Leadership Masterclass

Have you noticed that ‘masterclasses’ have become one of the latest victims of linquistic inflation.  I recently got this invitation out of the blue and into my email inbox. I know the esteem in which I am held by some in the blogging community – so I guess it was only a matter of time. Anyway, I’m open for suggestions as to how to respond. For those of you that may be alarmed that this may have gone to my head, be assured that -even though it has gone to my head – I will not desert my duty here, conducting as I am, the very online leadership masterclass it is your privilege to be reading through these troubled times. 

Dear Dr Nicholas Gruen,

I am a conference producer for c|m|s. I am currently organising the 2008 Leadership Masterclass, an event which will bring together business leaders to hear from experts on subjects such as ‘Leadership in a Downturn’ and ‘Preparing for the Inevitable Upturn’. The Leadership Masterclass will involve CFOs, CEOs and Managing Directors of leading businesses and major companies.

I would like to kindly invite you to deliver a presentation at the 2008 Leadership Masterclass – Getting Ahead in a Downturn. I have attached an invitation containing further information

To give you an overview of c|m|s, our most recent conferences have been produced for Managing Partners from leading law firms. In 2008 some of our speakers have included David Childs, Global Managing Partner Clifford Chance; David Fagan, Chief Executive Partner Clayton Utz; Danny Gilbert, Managing Partner Gilbert & Tobin; Robert Milliner, Chief Executive Partner, Mallesons Stephens Jacques. We also run events for the IT sector and courts technology. This Leadership event will bring together delegates from a range of professional services.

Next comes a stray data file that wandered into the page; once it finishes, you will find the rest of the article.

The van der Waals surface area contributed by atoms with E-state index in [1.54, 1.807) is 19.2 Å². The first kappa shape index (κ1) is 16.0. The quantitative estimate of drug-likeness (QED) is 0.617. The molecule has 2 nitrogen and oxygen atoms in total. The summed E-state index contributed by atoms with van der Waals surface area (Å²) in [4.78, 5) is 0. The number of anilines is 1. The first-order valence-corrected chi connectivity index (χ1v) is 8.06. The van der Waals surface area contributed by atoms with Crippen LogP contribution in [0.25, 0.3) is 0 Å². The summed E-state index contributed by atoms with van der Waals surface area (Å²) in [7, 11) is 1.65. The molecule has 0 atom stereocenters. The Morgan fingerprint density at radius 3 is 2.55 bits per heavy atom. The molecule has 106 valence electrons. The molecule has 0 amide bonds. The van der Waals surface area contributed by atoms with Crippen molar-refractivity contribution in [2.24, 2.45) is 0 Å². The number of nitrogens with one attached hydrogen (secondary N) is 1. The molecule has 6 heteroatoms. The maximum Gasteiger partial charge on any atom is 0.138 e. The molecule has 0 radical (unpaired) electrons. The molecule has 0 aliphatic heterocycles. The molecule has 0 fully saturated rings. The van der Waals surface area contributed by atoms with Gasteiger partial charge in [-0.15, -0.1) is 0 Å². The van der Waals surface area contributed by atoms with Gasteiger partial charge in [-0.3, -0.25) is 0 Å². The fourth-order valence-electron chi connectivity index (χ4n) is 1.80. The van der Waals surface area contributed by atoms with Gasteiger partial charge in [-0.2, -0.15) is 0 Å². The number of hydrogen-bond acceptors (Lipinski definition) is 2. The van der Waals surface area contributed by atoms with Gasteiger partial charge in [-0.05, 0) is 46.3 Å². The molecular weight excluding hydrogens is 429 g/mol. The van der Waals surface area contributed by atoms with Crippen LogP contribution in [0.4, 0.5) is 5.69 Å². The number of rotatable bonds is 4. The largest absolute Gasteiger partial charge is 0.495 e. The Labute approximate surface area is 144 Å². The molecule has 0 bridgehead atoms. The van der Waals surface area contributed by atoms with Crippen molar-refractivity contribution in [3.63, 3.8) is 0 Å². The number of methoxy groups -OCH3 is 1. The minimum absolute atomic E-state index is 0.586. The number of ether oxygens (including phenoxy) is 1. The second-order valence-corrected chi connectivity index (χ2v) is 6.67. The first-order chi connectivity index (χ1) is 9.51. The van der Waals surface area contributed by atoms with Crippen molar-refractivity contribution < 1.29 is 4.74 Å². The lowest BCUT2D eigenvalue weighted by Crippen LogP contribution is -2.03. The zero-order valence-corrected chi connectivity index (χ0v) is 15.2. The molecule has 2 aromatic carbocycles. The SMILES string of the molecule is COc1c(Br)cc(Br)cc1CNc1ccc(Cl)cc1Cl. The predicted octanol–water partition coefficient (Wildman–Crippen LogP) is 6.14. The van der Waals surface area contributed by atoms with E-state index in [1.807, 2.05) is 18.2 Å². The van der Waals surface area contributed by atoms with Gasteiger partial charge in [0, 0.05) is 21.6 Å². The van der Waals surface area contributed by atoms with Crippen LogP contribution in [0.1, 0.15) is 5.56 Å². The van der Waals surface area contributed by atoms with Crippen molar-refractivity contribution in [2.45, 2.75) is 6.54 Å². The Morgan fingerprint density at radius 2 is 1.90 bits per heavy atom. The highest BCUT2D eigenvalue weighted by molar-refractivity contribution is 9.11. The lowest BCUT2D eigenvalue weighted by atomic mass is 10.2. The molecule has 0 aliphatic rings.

I hope that you will consider this invitation as it would be wonderful to have you involved in this worthwhile event.

Kind regards,

Conference Producer
C | M | S [Chilli Marketing Solutions] | Conferences – Summits – Training |

In summary, I would advise you all, not just to show leadership through the downturn (easier said than done of course) but also to prepare for the upturn.

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Ken Lovell
Ken Lovell
13 years ago

Is this what used to be known as a ‘conference’? I got a few such invitations in years gone by; my practice was to reply that I would be delighted subject of course to my usual fee. That usually meant I heard no more.

13 years ago

Masterclasses in music performance were situations where an acknowledged master (e.g. someone like Menuhin if you were a violinist – and no – I played keyboards) would rip the hell out of you for every little thing you did that was less than perfect. And that was the point. You weren’t there to get pats on the back, you were there to understand what you could do to get better.)

Aaaah, but these are the days of &quit;Masters by coursework" rather than thesis (I think a more accurate term would be post-graduate diploma!), so what can you expect?

13 years ago

Dr Nick,

(Hi everrybody!)

In the past five or so years, “conferences” have become the plat du jour for half-dodgy businesspeople (and yes – they do exist!) to create and own credibility among people who like to be told what they already think. In general, the people behind them NEVER pay those who present – don’t you know it’s all about the glory of telling your peers what the truth is, Nick?

Conferences (and to a lesser extent, workshops/seminars) have become just another medium through which people with no particular skills other than fast-talking generate credibility for their business operations. You’re completely right in requesting a fee. But they don’t work that way – it’s all about contra-deals (ie, we don’t want to spend money, but we’d like you to attend. You don’t mind if we charge people $1000 to attend and listen, do you? No, you don’t get a cut.)

Take a look at who’s behind any given conference you’re invited to attend or present at. London to a brick the company is a “professional” *splutter* conference organiser that has hooked up with a publishing company to which “exclusive” coverage rights have been promised.

It’s a lurk. Avoid it.